And I’m committed to the characters. To leave Annie Clements now, even when I’ve only written a single chapter about her, seems like a unconscionable abandonment. That’s all I had when I started the short story that became The Sparrow: a commitment to a character I cared about. That was enough to keep me going.


9 thoughts on “Writer Tech: Not an Easy Game to Play”

  1. Definitely don’t give up! I’d buy whatever you write and so would several people I’ve introduced to your work. Although I am disappointed about the Poe story which I thought sounded brilliant I think the era of this one has a lot of potential for interest.

  2. Your continued dedication to making history a major part of your writing is one of the most appealing factors in your work. With this background you bring your character to the page, feelings. desires, warts and all, and we grow to love that person. I look to you to learn pieces of history that I knew only superficially or not at all, and make it real and important. I know that anything that you produce will be of this quality, and well worth the wait. Live your life and be happy, write again when you are ready.

  3. You can do this. The first book was like your child. The 6th is your grandchild, a different love, but you have a lot to teach and learn from this one, and I like how you’ve matured as a writer. Personally, I love the pure pristine whiteness of a fresh canvas. It’s about 3/4 of the way in when–if it’s going well–I seize up, terrified of ruining it. It becomes almost unbearable to face and try to finish. That’s why it’s art and work. The smart thing is you gave up on the piece that wasn’t good, and stopped wasting energy down a hole. I’d love to read a book about the UP in the 1913’s. As Faulkner said, all you need is a good story (and characters).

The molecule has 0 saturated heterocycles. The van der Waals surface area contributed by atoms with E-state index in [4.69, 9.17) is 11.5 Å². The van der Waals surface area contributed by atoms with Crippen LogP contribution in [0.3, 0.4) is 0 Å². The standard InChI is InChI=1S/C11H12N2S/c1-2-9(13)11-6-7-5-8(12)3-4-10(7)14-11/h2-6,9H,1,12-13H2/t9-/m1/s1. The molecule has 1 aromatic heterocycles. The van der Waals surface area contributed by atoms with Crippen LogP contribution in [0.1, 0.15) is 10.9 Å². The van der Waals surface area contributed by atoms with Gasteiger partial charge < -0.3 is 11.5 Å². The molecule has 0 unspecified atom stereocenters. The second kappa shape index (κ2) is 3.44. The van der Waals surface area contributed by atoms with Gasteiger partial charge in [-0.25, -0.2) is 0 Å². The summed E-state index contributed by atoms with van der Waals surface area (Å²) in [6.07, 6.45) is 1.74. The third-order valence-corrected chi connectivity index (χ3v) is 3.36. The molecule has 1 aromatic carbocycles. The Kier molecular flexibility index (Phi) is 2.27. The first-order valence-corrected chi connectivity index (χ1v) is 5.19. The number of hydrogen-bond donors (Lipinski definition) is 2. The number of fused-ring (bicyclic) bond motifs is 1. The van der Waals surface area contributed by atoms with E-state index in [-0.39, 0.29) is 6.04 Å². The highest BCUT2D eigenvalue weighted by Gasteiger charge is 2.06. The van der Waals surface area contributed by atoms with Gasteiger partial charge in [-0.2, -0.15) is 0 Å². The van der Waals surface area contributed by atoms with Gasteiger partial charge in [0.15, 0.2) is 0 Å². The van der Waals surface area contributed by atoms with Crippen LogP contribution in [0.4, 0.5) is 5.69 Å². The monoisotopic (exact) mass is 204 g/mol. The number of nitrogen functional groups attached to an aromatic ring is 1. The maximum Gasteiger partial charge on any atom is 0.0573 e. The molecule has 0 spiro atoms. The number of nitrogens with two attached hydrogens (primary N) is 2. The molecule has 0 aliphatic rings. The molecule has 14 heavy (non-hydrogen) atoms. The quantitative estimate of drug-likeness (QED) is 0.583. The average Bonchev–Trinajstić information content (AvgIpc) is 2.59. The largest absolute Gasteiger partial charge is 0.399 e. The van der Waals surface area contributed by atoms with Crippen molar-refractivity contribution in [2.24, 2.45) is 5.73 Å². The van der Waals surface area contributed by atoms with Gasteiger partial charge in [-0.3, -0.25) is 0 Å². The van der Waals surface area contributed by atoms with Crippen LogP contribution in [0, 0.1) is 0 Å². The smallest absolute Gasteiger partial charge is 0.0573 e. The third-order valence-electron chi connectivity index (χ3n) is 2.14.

4. While I suspect this is just Resistance playing the age card, I sympathise. Writing novels is just the hardest thing, and yours are so beautifully constructed they’ll be harder than most. I’m having exactly the same thoughts (working on my fifth novel, age 65). I’m telling everyone that this is my last and that from now on it will be creative prose. But of course, that could be Resistance speaking.

  5. I hope you are able to work through these feelings. I’ve enjoyed your work very much. Your historical research is impeccable, and you have a way of putting it across in your books without bludgeoning the reader. 🙂

    Whatever you decide, in the long run, I wish you success and contentment.

  6. Fascinating new topic. Was labor activist Annie Clements (Klobucher) related to the present-day congresswoman from Minnesota, Democrat Amy Klobuchar? Or her somewhat famous journalist father, Jim Klobuchar? If so, have they helped your research? As a retired librarian who just discovered your books and is now on a MDR reading frenzy, I hope you decide to pursue your writing about “Tall Annie.” You painted a beautiful portrait of feisty “Big-Nosed Kate” in ‘DOC,’ even though fewer 19th century research documents were available to help. In comparison, early and mid- twentieth century Annie’s life must be dripping with documents!

    You are a talented researcher and writer. My very best.

    David Brostrom, Waukesha, WI

  7. David, the Klobuchars might be cousins or other collateral relatives. Annie Klobuchar Clemenc had one daughter but no grandchildren. She did have a brother, whose family would retain the name, but I don’t know if he lived into adulthood or had children. I’m concentrating on June 1913 to April 1914 so I haven’t gone past that date.

Leave a Comment